old school sake
Learn about a visit with a 15th generation brewer of regional sake at a New York restaurant. Discover the unique brewing technique, regional cooking pairings, and flavors of different sake types, including futsushu and shizuku, while also understanding the significance of Tamazakae rice in the process.
I've been trying to learn more about sake, so when my friend Henry Sidel, the owner of importer Joto Sake, invited me to raise a glass of nihonshu with a 15th generation brewer visiting New York, I was on my way.
I met Henry and the brewer, Mr. Yasunobu Tomita, for lunch at Sakagura, one of my favorite Japanese joints in the city. The restaurant's manager, Hisaya Kadoi, also joined us for soba, sake and a bit of shop talk, complete with samples of sake rice in sandwich-size baggies.
Tomita-san's brewery, the eponymous Tomita Shuzo, is one of the oldest -- and smallest -- breweries in Japan. Founded in the 1540s, only a brewmaster and two assistants produce every bottle. Tomita-san whipped out a stack of photos from his bag to show us how he brews his sake traditionally, by hand and only in the winter, the customary time to make sake -- the cold weather helps control the fermentation process.
Tomita Sakagura is located in the small town of Kinomoto, in central Japan not far from Kyoto, and along the banks of Lake Biwa . I've been interested in the idea of regional sakes, and was curious to know how this sake complemented the local cooking in his area.
Tomita-san was a gracious man in his mid 30's who taught himself English by listening to tapes in his car driving to work. He started by explaining -- hold on, we're going to get sake technical here -- the difference between meshoshu and futsushu sake. Come again? Most of the sake we taste in America is the fancy stuff, the ginjo and daiginjo. That's called "meshoshu." But nine out of ten bottles of sake produced in Japan are a more humble brew, called "futsushu," like the sake version of house wine.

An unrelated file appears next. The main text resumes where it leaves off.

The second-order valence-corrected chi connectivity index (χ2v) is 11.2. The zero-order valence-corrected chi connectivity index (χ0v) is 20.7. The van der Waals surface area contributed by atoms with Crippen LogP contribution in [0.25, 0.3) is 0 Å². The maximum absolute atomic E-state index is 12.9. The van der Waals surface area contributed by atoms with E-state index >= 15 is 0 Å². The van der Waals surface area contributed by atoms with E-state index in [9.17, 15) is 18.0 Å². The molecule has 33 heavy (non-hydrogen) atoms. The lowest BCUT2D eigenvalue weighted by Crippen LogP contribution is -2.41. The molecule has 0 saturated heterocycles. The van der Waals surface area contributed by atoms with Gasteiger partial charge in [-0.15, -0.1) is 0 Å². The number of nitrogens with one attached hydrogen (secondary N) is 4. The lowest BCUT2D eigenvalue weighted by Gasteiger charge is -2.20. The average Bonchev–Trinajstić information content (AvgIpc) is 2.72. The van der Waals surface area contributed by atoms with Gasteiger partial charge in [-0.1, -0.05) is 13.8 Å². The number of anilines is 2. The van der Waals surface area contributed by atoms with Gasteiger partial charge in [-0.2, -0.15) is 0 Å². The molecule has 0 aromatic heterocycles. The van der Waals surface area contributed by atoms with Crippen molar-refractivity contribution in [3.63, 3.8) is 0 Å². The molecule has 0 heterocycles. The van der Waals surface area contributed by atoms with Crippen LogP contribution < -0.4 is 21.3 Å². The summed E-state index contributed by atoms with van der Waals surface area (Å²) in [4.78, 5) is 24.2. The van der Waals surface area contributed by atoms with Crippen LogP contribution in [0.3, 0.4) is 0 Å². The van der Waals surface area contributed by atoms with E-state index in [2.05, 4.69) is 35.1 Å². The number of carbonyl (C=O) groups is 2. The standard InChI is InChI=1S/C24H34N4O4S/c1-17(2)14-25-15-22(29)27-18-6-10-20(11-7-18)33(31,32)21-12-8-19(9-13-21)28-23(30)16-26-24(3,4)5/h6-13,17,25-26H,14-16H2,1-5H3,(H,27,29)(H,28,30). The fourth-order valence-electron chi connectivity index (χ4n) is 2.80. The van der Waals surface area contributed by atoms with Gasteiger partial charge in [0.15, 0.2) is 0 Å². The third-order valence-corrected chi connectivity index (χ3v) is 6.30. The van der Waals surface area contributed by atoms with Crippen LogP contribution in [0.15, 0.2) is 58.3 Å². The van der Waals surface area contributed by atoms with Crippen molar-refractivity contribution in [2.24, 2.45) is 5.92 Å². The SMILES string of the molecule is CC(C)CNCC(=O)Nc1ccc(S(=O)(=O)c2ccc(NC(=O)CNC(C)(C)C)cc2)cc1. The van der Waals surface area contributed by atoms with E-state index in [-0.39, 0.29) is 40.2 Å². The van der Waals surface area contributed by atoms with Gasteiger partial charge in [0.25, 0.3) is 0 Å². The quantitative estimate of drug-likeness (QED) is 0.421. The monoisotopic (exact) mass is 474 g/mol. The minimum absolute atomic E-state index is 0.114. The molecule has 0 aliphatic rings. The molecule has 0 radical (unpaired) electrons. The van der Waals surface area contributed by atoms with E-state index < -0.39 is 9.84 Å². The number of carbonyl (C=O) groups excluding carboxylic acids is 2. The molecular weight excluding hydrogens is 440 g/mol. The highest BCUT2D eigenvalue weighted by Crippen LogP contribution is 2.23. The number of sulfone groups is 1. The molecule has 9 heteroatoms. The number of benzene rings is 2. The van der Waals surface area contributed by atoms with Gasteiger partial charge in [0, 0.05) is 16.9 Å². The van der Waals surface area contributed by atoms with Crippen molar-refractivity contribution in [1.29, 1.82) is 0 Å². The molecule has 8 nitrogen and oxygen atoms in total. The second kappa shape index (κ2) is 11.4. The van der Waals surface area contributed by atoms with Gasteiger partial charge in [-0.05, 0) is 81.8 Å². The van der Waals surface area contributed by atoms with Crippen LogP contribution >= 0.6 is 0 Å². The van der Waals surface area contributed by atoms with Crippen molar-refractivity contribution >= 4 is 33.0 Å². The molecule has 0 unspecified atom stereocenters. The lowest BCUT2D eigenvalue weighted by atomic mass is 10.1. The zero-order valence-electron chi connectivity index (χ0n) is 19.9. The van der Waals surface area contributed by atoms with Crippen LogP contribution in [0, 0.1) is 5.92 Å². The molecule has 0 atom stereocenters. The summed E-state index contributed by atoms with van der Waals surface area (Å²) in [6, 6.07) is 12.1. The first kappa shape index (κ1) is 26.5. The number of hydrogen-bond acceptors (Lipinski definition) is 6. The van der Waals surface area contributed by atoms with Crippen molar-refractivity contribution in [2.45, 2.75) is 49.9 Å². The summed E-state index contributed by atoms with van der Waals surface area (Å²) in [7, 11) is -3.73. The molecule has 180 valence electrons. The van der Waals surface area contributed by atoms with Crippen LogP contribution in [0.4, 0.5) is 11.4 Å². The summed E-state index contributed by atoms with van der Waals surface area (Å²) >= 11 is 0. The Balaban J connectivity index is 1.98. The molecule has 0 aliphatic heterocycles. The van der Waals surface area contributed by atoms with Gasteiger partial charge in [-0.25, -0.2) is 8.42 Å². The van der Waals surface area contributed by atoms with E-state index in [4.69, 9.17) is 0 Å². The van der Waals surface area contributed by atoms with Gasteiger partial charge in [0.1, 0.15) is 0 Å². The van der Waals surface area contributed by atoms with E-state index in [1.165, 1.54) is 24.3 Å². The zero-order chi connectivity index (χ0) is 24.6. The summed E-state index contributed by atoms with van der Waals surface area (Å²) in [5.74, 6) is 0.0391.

Tomita-san explained that he sells 80% of his sake in his local area, most of which is futsushu. The rest, the higher-end stuff, goes to the big cities and abroad.
So what about that futsushu?
"I imagine it would go well with the local cooking," The manager Kadoi-san ventured.
What kind of cooking?
"Since we're right next to Lake Biwa," Tomita-san explained, "we eat a lot of freshwater fish." He described a signature dish: Ayu (sweetfish) braised in a mixture of miso, sugar and soy sauce for hours until the bones are soft enough to eat. Sounded rustic, simple but flavorful, my kind of Japanese cooking.
"Our futsushu sake tastes really good with that dish," Tomita-san assured us.
As our own dishes arrived -- soba served cold on this hot summer day -- we began to sample Tomita-san's different sakes. Like wine, sake tastes best when it's paired with food. Tomita-san's brews were fragrant and delicious, with a pleasant yeastiness to them. We worked our way to his finest sake, a junmai daiginjo (check out sake expert John Gauntner's website to find out what this means), presented in a simple but beautiful glass bottle with a cork stopper. (That's bottle in the photo above.)
Now Henry stepped in to explain.
"This style of sake is called shizuku sake," he said, adding that shizuku means "drops" in Japanese. A canvas bladder -- which from Tomita-san's photos resembles a two-foot long water balloon -- is filled with unfiltered sake and suspended by a rope. Pure daiginjo sake sweats out of the canvas and drips into a catch basin, drop, drop, drop, drop. This is a slow, painstaking process -- and shizuku sakes are very pricey as a result.
"Shizuku as a style is the most delicate kind of sake made," Henry explained. "It's very, very light and subtle, almost like water."
But Tomita-san's version was different, I thought. It had real presence, even to my untrained palette.
"That's because Tomita-san makes his with local Tamazakae rice, which is very unusual," Henry said. This earthy, artisanal rice gives the sake musky and herbal flavors.
When Tomita-san heard Henry mention Tamazakae, he went to his satchel and pulled out a few of the sandwich-sized baggies, each filled with rice.
"This is Tamazakae," he said as he handed me a baggie to check out.
A local farmer grows this rice especially for him -- and then comes to work in the brewery to make sake in the winter when his fields are fallow. And here's something else Tomita-san shared with us:
Each spring he invites friends of the brewery to come to the farm to help plant the rice, which can only be done by hand. Some 200 volunteers converge from as far away as Tokyo. Their reward? A "drinking and eating" party at the edge of the rice field when the planting is finished!
Guess where I'm heading next spring.